One Half of a Manifesto, Why stupid software will save the future from neo-Darwinian machines.
Jaron Lanier, wired 8.12, December 2000

Ten years later - 2020 - a critic of the idea that machines are becoming smart and autonomous.

Arguments against 'cybernetic totalism'

In a rebuttal to Bill Joy's technological nihilism Jaron Lanier writes an overdue manifesto (at wired.com;or at edge.org) against the seduction of technological wonders and nightmares. Part of the cyberspace revolution himself, he debunks the blind belief in the power of machines to save or destroy mankind and the world. It is astonishing to find this article in Wired magazine, the voice of cybernetic totalism. Because this article is not available online (some other versions can be found through Lanier's home page) I think it is appropriate to cite a few sentences that highlight Lanier's core believes.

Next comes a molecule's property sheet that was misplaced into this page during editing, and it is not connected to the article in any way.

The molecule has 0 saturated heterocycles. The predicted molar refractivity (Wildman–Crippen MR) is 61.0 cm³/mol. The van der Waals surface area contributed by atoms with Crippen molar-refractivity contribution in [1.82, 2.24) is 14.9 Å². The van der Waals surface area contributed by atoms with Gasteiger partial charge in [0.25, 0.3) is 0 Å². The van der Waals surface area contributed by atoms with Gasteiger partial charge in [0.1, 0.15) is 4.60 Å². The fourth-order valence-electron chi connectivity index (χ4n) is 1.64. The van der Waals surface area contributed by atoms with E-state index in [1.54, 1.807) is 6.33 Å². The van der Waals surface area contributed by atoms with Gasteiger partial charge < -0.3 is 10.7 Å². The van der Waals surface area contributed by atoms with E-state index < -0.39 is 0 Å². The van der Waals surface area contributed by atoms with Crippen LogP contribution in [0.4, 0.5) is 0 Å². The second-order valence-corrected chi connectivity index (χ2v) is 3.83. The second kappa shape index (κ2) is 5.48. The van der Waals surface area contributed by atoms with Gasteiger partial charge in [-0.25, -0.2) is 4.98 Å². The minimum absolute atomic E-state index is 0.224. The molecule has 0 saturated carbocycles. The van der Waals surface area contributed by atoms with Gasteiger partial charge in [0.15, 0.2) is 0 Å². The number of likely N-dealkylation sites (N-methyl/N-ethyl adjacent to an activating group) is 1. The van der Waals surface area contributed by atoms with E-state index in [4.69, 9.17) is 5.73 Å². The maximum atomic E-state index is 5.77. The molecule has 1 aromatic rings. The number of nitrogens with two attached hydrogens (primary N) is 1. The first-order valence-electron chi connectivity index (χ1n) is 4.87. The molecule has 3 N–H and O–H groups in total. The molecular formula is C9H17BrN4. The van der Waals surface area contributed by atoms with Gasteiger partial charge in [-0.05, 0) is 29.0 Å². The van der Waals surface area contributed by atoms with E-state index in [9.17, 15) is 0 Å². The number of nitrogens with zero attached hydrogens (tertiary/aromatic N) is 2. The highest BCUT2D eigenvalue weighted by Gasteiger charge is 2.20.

"We kid ourselves when we think we understand something, even a computer, merely because we can model or digitize it." (p162)

"I'm hoping the reader can see that artificial intelligence is better understood as a belief system instead of a technology." (p164)

"The quest to rationally prove the possibility of sentience in a computer (or perhaps in the Internet) is the modern version of proving God's existence." (p164)

"There are various reasons that software tends to be unwieldy, but a primary one is what I like to call 'brittleness'. Software breaks before it bends, so it demands perfection in a universe that prefers statistics." (p171)

"And what worries me about the 'Young Turk' cultural temperament seen in cybernetic totalists is that they seem not to have been educated in the tradition of scientific skepticism. I understand why they are intoxicated. There is a compelling simple logic behind their thinking, and elegance in thought is infectious." (p179)

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